Budd v. Walker, 122,446

CourtCourt of Appeals of Kansas
Writing for the CourtPowell, J.
Citation491 P.3d 1273
Parties Donald E. BUDD Jr., Appellee, v. H. Reed WALKER and Reed Walker, PA, Appellants.
Docket NumberNo. 122,446,122,446
Decision Date21 May 2021

491 P.3d 1273

Donald E. BUDD Jr., Appellee,
Reed Walker, PA, Appellants.

No. 122,446

Court of Appeals of Kansas.

Opinion filed May 21, 2021.

Kate B. McKinney, of Martin, Pringle, Oliver, Wallace & Bauer, L.L.P., of Overland Park, and David E. Larson, pro hac vice, of the same firm, of Kansas City, Missouri, for appellants.

R. Pete Smith and William C. Odle, of McDowell, Rice, Smith & Buchanan, P.C., of Kansas City, Missouri, for appellee.

Before Arnold-burger, C.J., Powell and Cline, JJ.

Powell, J.:

H. Reed Walker, a Kansas attorney, and his law practice Reed Walker, PA (together referred to herein as Walker), appeal from a jury's verdict finding him liable for malicious prosecution. In 2016, Walker represented Lisa Tanking in litigation related to an alleged common-law marriage with Donald E. Budd Jr., the appellee in this case. After that litigation concluded, Budd sued Walker and Tanking, alleging malicious prosecution for the filing of two divorce actions in Johnson County in 2016. Tanking was later dismissed from the case, and a jury awarded Budd damages of $75,394.41. The jury also approved punitive damages, which the district court then assessed at $35,000, bringing the total damages awarded to Budd at $110,394.41.

Walker now appeals, claiming the district court erred by not granting him summary judgment and by not granting him a directed verdict at the close of the evidence. Walker also argues the district court erred by refusing to allow the admission of evidence relating to Budd's and Tanking's settlement. After a careful review of the record on appeal, we conclude as a matter of law that Budd failed to establish one element of his malicious prosecution claim, namely that he prevailed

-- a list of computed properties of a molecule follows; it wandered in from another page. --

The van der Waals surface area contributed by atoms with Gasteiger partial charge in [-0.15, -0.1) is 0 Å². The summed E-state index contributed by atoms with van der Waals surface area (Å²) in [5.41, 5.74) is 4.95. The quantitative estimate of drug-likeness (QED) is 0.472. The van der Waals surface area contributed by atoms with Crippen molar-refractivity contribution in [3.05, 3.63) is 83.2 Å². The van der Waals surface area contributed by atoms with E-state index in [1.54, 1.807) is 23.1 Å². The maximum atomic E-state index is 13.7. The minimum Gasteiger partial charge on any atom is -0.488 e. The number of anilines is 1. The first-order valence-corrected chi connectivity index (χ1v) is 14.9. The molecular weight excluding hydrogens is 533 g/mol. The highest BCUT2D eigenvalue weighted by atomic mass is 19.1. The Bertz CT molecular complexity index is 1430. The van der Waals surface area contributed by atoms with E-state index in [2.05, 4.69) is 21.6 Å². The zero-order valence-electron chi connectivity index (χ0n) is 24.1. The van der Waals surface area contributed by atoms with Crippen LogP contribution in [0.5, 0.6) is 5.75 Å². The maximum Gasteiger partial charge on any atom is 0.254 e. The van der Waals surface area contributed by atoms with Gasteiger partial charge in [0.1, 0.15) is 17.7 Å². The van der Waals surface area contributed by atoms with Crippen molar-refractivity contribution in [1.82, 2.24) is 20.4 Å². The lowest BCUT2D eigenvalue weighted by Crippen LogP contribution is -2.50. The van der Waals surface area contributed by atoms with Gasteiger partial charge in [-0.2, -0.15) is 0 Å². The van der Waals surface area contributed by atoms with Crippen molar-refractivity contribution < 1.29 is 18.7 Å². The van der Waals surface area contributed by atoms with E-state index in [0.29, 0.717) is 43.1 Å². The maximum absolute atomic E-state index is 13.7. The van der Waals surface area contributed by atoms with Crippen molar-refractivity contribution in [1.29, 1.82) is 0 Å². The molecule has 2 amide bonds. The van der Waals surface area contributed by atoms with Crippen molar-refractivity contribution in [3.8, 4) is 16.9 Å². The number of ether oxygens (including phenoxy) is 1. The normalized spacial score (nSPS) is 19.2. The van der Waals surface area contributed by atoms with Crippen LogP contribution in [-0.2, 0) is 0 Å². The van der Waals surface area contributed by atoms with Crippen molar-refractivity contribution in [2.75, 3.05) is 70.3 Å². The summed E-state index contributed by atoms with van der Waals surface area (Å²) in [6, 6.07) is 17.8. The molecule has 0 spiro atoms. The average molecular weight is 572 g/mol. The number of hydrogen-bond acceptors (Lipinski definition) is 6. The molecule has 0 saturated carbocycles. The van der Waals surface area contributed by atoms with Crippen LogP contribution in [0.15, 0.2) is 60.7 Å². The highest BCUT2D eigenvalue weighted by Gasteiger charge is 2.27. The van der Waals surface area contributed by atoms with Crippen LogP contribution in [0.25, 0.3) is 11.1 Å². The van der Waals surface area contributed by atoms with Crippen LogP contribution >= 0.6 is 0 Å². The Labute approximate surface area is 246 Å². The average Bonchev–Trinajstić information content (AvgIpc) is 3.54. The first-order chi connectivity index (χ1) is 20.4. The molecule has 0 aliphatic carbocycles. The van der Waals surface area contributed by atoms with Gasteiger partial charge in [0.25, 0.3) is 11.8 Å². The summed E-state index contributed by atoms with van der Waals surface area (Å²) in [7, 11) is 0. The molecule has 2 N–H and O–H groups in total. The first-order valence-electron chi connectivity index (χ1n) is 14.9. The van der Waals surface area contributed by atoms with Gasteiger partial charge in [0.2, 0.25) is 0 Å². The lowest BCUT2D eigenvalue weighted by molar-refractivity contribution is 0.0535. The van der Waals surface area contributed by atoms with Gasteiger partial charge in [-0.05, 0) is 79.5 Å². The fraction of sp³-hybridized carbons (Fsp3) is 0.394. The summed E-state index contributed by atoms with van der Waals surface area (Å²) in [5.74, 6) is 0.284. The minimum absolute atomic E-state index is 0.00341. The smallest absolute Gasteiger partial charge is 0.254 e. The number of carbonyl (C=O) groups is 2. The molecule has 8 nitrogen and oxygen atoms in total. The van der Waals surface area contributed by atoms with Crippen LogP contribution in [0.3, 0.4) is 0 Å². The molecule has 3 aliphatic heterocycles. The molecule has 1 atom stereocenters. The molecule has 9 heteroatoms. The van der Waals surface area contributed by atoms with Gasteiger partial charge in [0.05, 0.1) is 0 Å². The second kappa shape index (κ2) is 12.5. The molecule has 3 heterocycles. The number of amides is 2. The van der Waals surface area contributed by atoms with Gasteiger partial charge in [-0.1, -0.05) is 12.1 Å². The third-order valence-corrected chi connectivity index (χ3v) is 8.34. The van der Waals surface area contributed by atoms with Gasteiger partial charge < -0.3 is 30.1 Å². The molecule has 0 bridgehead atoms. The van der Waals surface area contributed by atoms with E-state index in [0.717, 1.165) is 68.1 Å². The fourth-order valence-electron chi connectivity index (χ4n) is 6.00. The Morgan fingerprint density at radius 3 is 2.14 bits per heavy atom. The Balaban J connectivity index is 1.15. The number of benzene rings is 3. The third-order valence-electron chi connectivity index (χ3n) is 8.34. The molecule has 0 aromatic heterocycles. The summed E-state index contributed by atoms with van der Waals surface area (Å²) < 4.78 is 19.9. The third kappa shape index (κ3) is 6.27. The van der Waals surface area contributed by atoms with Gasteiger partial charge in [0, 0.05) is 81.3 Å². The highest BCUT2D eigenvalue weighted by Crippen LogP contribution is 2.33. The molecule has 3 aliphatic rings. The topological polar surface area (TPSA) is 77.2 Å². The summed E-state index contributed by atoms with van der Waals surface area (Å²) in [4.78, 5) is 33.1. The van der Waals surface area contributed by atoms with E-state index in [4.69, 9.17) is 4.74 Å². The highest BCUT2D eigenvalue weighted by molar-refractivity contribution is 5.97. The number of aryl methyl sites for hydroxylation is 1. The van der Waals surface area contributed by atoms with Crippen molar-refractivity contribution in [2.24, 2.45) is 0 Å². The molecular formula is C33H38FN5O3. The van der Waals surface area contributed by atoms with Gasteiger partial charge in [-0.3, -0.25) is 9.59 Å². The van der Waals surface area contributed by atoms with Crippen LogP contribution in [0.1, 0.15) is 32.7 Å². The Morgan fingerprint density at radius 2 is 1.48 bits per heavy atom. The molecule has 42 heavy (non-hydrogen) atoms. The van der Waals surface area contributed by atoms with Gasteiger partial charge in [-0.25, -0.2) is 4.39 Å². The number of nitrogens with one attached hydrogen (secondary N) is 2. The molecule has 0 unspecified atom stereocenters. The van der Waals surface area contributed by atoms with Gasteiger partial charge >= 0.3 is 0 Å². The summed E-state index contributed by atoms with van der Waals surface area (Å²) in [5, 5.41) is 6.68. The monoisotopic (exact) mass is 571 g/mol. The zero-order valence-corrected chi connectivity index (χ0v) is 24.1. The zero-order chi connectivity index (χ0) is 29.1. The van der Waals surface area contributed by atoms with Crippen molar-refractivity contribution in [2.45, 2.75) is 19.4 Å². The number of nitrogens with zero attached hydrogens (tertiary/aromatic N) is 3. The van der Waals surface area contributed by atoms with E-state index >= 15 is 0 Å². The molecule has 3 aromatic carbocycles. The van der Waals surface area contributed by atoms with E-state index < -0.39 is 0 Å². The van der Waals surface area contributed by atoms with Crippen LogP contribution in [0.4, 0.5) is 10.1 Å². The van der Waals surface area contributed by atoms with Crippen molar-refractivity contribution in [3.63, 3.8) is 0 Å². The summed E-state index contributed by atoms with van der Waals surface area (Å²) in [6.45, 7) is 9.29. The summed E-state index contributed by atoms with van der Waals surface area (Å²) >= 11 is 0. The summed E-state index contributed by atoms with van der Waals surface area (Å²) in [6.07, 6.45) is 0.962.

491 P.3d 1277

on his underlying litigation against Tanking. Thus, we reverse and remand for the district court to enter judgment for Walker. Because the district court erred in failing to grant judgment as a matter of law to Walker, we also vacate the award of damages to Budd and the assessment of punitive damages against Walker.


Walker has been an attorney licensed to practice law in the State of Kansas since 1977. His practice primarily focuses on family law.

In August or September 2016, Tanking decided to end her relationship with Budd, which had lasted more than 20 years. Ending this relationship prompted Tanking to move out of the home, located in Wyandotte County, the couple had shared for approximately 15 years. The home was originally only in Budd's name but was later reconveyed to "Donald E. Budd, Jr., a single person and Lisa Marie Tanking, a single person." Tanking and Budd were listed on the home's deed as joint tenants with rights of survivorship. When Budd discovered Tanking was ending the relationship and moving out of their home, he asked her to provide him with a settlement number. This request prompted Tanking to retain Walker.